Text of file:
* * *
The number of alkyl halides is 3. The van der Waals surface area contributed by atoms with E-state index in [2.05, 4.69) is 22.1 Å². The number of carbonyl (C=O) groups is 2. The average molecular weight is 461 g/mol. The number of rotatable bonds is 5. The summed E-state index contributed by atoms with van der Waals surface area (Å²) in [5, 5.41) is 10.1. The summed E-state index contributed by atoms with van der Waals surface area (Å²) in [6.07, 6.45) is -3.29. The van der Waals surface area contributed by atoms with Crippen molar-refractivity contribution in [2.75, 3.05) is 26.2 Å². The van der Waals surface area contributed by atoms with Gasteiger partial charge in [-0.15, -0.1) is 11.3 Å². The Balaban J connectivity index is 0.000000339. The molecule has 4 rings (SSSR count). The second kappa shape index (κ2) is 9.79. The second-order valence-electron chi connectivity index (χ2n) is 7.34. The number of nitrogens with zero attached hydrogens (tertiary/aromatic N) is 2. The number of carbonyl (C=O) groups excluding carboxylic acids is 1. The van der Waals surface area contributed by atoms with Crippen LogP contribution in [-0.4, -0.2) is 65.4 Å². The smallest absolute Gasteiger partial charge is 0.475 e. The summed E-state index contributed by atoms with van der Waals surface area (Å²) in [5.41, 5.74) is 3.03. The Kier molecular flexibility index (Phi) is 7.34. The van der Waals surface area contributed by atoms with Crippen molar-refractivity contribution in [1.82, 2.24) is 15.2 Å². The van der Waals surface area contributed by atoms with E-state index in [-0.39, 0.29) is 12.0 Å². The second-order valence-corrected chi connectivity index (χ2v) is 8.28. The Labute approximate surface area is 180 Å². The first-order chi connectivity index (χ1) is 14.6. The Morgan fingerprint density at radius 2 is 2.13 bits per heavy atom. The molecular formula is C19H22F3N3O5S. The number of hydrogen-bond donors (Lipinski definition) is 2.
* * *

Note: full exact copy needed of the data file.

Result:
The number of alkyl halides is 3. The van der Waals surface area contributed by atoms with E-state index in [2.05, 4.69) is 22.1 Å². The number of carbonyl (C=O) groups is 2. The average molecular weight is 461 g/mol. The number of rotatable bonds is 5. The summed E-state index contributed by atoms with van der Waals surface area (Å²) in [5, 5.41) is 10.1. The summed E-state index contributed by atoms with van der Waals surface area (Å²) in [6.07, 6.45) is -3.29. The van der Waals surface area contributed by atoms with Crippen molar-refractivity contribution in [2.75, 3.05) is 26.2 Å². The van der Waals surface area contributed by atoms with Gasteiger partial charge in [-0.15, -0.1) is 11.3 Å². The Balaban J connectivity index is 0.000000339. The molecule has 4 rings (SSSR count). The second kappa shape index (κ2) is 9.79. The second-order valence-electron chi connectivity index (χ2n) is 7.34. The number of nitrogens with zero attached hydrogens (tertiary/aromatic N) is 2. The number of carbonyl (C=O) groups excluding carboxylic acids is 1. The van der Waals surface area contributed by atoms with Crippen LogP contribution in [-0.4, -0.2) is 65.4 Å². The smallest absolute Gasteiger partial charge is 0.475 e. The summed E-state index contributed by atoms with van der Waals surface area (Å²) in [5.41, 5.74) is 3.03. The Kier molecular flexibility index (Phi) is 7.34. The van der Waals surface area contributed by atoms with Crippen molar-refractivity contribution in [1.82, 2.24) is 15.2 Å². The van der Waals surface area contributed by atoms with E-state index in [-0.39, 0.29) is 12.0 Å². The second-order valence-corrected chi connectivity index (χ2v) is 8.28. The Labute approximate surface area is 180 Å². The first-order chi connectivity index (χ1) is 14.6. The Morgan fingerprint density at radius 2 is 2.13 bits per heavy atom. The molecular formula is C19H22F3N3O5S. The number of hydrogen-bond donors (Lipinski definition) is 2.